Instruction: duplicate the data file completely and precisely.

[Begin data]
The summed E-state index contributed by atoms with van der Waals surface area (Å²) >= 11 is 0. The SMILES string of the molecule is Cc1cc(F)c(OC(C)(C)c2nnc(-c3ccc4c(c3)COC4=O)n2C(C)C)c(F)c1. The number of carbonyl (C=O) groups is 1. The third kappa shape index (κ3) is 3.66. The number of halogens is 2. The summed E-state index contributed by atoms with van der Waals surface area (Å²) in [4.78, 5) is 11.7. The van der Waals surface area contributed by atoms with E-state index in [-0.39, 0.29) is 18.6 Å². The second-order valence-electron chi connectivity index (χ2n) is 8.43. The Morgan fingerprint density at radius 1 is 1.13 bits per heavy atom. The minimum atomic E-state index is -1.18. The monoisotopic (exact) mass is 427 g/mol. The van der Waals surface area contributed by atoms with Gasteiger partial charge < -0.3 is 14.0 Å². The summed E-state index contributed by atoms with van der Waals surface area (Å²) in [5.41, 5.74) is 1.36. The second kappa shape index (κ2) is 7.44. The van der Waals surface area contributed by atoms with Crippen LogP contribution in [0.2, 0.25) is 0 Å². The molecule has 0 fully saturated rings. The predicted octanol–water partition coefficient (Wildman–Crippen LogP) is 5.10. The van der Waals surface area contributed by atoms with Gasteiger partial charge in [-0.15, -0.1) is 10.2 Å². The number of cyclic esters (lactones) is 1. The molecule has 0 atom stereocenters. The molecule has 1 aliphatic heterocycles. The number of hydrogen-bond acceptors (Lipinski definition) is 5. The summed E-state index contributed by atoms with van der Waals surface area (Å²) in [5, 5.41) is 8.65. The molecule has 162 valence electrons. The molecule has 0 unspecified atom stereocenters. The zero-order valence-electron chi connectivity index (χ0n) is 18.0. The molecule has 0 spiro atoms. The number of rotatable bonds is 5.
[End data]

The summed E-state index contributed by atoms with van der Waals surface area (Å²) >= 11 is 0. The SMILES string of the molecule is Cc1cc(F)c(OC(C)(C)c2nnc(-c3ccc4c(c3)COC4=O)n2C(C)C)c(F)c1. The number of carbonyl (C=O) groups is 1. The third kappa shape index (κ3) is 3.66. The number of halogens is 2. The summed E-state index contributed by atoms with van der Waals surface area (Å²) in [4.78, 5) is 11.7. The van der Waals surface area contributed by atoms with E-state index in [-0.39, 0.29) is 18.6 Å². The second-order valence-electron chi connectivity index (χ2n) is 8.43. The Morgan fingerprint density at radius 1 is 1.13 bits per heavy atom. The minimum atomic E-state index is -1.18. The monoisotopic (exact) mass is 427 g/mol. The van der Waals surface area contributed by atoms with Gasteiger partial charge < -0.3 is 14.0 Å². The summed E-state index contributed by atoms with van der Waals surface area (Å²) in [5.41, 5.74) is 1.36. The second kappa shape index (κ2) is 7.44. The van der Waals surface area contributed by atoms with Crippen LogP contribution in [0.2, 0.25) is 0 Å². The molecule has 0 fully saturated rings. The predicted octanol–water partition coefficient (Wildman–Crippen LogP) is 5.10. The van der Waals surface area contributed by atoms with Gasteiger partial charge in [-0.15, -0.1) is 10.2 Å². The number of cyclic esters (lactones) is 1. The molecule has 0 atom stereocenters. The molecule has 1 aliphatic heterocycles. The number of hydrogen-bond acceptors (Lipinski definition) is 5. The summed E-state index contributed by atoms with van der Waals surface area (Å²) in [5, 5.41) is 8.65. The molecule has 162 valence electrons. The molecule has 0 unspecified atom stereocenters. The zero-order valence-electron chi connectivity index (χ0n) is 18.0. The molecule has 0 spiro atoms. The number of rotatable bonds is 5.